Child psychiatrists more likely to practice in high-income counties, metropolitan counties
MONDAY, Nov. 4, 2019 (HealthDay News) — The number of child psychiatrists has increased in the United States, although there is considerable regional variability, according to a study published online Nov. 4 in Pediatrics.
Ryan K. McBain, Ph.D., M.P.H., from the RAND Corporation in Boston, and colleagues compared the number of child psychiatrists per 100,000 children ages 0 to 19 years between 2007 and 2016 by state and county using data from the Area Health Resource Files.
The researchers noted a 21.3 percent increase in the number of child psychiatrists in the United States from 2007 to 2016, from 6,590 to 7,991. Per 100,000 children, the number of child psychiatrists increased 21.7 percent, from 8.01 to 9.75. There was wide variation in county- and state-level growth; a decrease in the ratio of child psychiatrists was seen in six states, while increases by >50 percent were seen in six states. In both 2007 and 2016, 70 percent of counties had no child psychiatrists. The likelihood of having a practicing child psychiatrist was increased in high-income counties, counties with higher levels of postsecondary education levels, and metropolitan counties compared with those adjacent to metropolitan regions.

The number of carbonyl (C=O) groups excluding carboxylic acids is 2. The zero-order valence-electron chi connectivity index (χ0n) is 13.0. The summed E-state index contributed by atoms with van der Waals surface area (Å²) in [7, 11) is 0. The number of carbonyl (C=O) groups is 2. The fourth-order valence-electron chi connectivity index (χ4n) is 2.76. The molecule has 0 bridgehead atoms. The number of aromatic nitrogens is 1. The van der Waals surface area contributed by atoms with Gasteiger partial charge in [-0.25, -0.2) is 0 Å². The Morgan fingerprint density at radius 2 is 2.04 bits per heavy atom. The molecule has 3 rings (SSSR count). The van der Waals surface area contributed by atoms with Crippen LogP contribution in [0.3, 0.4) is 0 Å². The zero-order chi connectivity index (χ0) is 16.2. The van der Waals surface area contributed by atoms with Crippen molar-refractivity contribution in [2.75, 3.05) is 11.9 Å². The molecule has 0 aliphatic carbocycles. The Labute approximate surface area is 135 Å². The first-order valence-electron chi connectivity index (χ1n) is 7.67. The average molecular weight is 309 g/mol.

“Our findings suggest that more structural community features, such as average wealth and education, are closely tied to the level of child psychiatrists; as such, broader policies that influence educational and economic opportunity may be required,” the authors write.
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